Following a meeting with president Abdel Fattah al-Sisi in New York, International Monetary Fund (IMF) Managing Director Christine Lagarde stated that Egypt’s economy was ”showing strong signs of recovery.”
The statement, which was published on the IMF’s official website, was issued on Sunday after the 73rd session of the United Nations General Assembly (UNGA 73).
Lagarde statements followed a meeting with President Abdel Fattah al-Sisi in New York on the sidelines of the 73rd session of the United Nations General Assembly (UNGA 73).
“President Sisi and I discussed the good progress under Egypt’s economic reform program supported by the IMF’s $12 billion Extended Fund Facility,” said Lagarde.
The Managing director reiterated the IMF’s support to Egypt.
“We agreed on the importance of capitalizing on Egypt’s macroeconomic gains to advance the authorities’ home-grown structural reforms. These reforms will help achieve more sustainable, inclusive and private-sector led growth which will help create jobs for Egypt’s young population, while also ensuring adequate resources are available for social protection,” she also stated.
A report released by Centre for International Development in Harvard University classified Egypt as one of the world’s fastest growing economy in the coming decade, coming in third place after Uganda and India.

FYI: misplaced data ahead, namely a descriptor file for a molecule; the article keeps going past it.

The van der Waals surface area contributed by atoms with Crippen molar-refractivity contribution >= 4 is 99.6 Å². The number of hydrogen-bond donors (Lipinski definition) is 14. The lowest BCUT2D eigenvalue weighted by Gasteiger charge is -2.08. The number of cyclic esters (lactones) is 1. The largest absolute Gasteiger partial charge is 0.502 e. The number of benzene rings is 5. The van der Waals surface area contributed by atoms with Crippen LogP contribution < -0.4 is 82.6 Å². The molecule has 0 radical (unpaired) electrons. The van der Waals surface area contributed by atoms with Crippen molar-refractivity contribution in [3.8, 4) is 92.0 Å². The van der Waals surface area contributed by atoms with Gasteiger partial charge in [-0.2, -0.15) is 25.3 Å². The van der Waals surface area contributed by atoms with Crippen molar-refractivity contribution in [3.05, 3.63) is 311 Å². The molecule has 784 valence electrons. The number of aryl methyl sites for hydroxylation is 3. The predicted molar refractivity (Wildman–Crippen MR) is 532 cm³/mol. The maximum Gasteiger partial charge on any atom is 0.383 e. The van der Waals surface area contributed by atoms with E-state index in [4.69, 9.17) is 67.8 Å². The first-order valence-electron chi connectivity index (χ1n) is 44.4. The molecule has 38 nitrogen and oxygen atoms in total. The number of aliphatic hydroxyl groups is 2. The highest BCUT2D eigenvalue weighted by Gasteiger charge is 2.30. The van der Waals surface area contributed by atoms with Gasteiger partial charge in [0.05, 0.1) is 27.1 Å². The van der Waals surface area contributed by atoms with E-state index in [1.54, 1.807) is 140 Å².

In exchange for issuing the $12bn loan program, Egypt devalued its currency in November last year and cut down on state subsidies. Following the currency devaluation, the value of the Egyptian pound halved against the greenback and inflation skyrocketed, reaching record levels of over 30 percent.
Prior to the flotation measure, which was a key demand from the IMF, there had been a wide gap between the value of US dollars in banks and in the parallel market. Following the flotation, the lender agreed to loan Egypt $US 12 billion in an attempt to restore its economy.
So far, Egypt has received $US 8 billion out of the 12 billion. It received its first instalment in 2016.
At the end of August, Egyptian authorities announced that the country will start the repayment of the International Monetary Fund (IMF) loan in May 2021, starting with a US $2.75 billion tranche.
This would be followed by equal installements that would end by 2026.
By 2028, the working age population in Egypt will have increased by 20% to a labor force of 80 million Egyptians who will all be needing jobs, said the IMF in May.
”Egypt needs to build on its recent economic success by deepening reforms. The bottom line is a focus on job creation,” says David Lipton, First Deputy Managing Director of the IMF who also explained that creating jobs will be Egypt’s biggest economic challenge.